To Receive Personalized Care
Patients valued receiving a personal approach in which their opinion and preferences were considered (eg, personalization or tailoring of treatment choices or technical platform features). They needed to be heard by the caregiver and wanted their priorities to be recognized. Patients needed a personal, relevant approach, because there is no “one size fits all” solution for patients. Not all patients react the same on a treatment prescribed in protocols.
My doctor sometimes says, ‘it is your body, it is your life, if you want to try this medication, we will do that, and if you want to quit them, we will quit’. I am in a clinic where doctors and nurses think along with you about everything. That is very pleasant.”
Study 2: Online Survey
The survey sample consisted of Dutch patients with CVD, who were representatives from the panel of Harteraad. In total, the panel included 2600 members , of whom 739 responded and 710 completed the survey (response rate of 28.42%). Respondents’ mean age was 67 years, 57.6% (426/739) of them were male, and 43.4% (321/739) attended a form of higher vocational education or university ( ).
|Age (years), mean (range)||67 (23-90)|
|Gender, n (%)|
|Did not state||29 (3.9)|
|Last treated vascular condition, n (%)|
|Heart disease||285 (38.6)|
|Vascular disease||86 (11.6)|
|Cardiovascular disease||176 (23.8)|
|Did not state||40 (5.4)|
|Highest completed education, n (%)|
|Primary education or less||8 (1.1)|
|Lower vocational education||163 (22.1)|
|Intermediate vocational education||151 (20.4)|
|Senior general or preuniversity secondary school||58 (7.8)|
|Higher vocational education||235 (31.8)|
|University education (bachelor’s, master’s, [post]doctoral)||86 (11.6)|
|Did not state||29 (3.9)|
|Relationship status, n (%)|
|No partner||158 (21.4)|
|A partner with whom I do not live||31 (4.2)|
|A partner with whom I live||522 (70.6)|
|Did not state||28 (3.8)|
Perceived Importance of Values
Respondents were asked to rate the 11 values found in study 1 on how important each value was to them. Some respondents failed to provide a rating for every value; nonresponse ranged between 98 and 103 missing responses per value. On a scale of importance from 1 to 7, the mean scores ranged between 5.13 (value 9) and 6.32 (value 4), asshows. For all values, the median was 6 (important), except for value 9. For this value the median was 5 (slightly important). The mode for every value was 6 (important). shows the perceived importance ratings per value.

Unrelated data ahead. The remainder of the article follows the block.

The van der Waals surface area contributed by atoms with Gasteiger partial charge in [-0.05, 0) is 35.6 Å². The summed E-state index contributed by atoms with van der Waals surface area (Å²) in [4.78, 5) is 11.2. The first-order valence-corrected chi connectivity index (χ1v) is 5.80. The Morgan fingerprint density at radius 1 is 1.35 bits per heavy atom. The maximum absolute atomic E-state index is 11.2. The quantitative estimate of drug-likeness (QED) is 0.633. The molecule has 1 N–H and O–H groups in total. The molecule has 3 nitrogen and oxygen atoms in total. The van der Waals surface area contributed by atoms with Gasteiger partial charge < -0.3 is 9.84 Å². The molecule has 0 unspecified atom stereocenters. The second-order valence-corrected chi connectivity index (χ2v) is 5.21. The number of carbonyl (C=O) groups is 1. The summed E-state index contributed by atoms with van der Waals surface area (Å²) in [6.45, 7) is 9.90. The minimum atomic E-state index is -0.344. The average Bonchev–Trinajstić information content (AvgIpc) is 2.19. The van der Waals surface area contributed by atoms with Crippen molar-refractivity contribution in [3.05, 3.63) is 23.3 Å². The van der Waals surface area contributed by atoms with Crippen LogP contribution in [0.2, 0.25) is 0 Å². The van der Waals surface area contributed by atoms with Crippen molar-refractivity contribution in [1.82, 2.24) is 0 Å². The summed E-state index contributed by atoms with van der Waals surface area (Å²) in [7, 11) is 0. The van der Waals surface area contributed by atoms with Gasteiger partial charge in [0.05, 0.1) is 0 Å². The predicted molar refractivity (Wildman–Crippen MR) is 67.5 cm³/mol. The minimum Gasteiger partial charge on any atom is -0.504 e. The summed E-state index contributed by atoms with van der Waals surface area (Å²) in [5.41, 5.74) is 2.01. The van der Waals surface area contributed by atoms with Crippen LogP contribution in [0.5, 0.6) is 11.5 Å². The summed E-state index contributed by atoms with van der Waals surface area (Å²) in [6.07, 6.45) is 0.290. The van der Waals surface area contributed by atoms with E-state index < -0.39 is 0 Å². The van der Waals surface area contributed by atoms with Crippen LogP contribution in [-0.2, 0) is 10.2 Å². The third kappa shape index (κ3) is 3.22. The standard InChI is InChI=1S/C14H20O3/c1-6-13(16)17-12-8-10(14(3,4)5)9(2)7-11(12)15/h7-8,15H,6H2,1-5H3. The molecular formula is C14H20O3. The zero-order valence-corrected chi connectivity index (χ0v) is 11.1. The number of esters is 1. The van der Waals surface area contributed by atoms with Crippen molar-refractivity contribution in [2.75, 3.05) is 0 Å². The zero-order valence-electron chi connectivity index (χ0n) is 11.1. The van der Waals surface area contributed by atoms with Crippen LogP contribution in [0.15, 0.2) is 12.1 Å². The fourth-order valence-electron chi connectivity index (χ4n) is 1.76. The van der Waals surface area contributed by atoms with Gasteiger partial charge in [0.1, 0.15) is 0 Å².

The distribution of the rated perceived importance per value is shown in. Value 1 (585/641, 91.3%; To have confidence and self-efficacy in their treatment or therapy and their ability to achieve goals), value 4 (586/641, 91.4%; To feel a sense of autonomy of their life), value 6 (590/641, 92.0%; To have or maintain a healthy lifestyle), value 8 (555/639, 86.9%; To have a low threshold to access health care), and value 11 (549/636, 86.3%; To receive personalized care) were considered important or very important by many of the respondents (>85%). For values 1, 4, and 6 this translates to over 90% of the respondents. All other values received ratings of important or very important by most respondents (with ratings for values 2, 3, 5, 7, and 10 ranging between 72.9% and 83.9; ie, value 2: 532/641, 83.0%; value 3: 538/641, 83.9%; value 5: 466/639, 72.9%; value 7: 516/639, 80.8%; value 10: 526/636, 82.7%), except value 9 (To be motivated to accomplish goals or activities [related to health/lifestyle]). This value was rated important or very important by 304/636 (47.8%) respondents. The rating “very unimportant” or “unimportant” was given by less than 2% of the respondents (value 1: 4/641, 0.6%; value 2: 10/641, 1.6%; value 3: 9/641, 1.4%; value 4: 5/641, 0.8%; value 5: 10/641, 1.6%; value 6: 4/641, 0.6%; value 7: 10/639, 1.6%; value 8: 4/639, 0.6%; value 10: 3/636, 0.5%; value 11: 4/636, 0.6%) to all values, except for value 9 (To be extrinsically motivated to accomplish goals or activities [related to health/lifestyle]). This value more often received a rating of “very unimportant” or “unimportant” by 8.8% (56/636) of the respondents.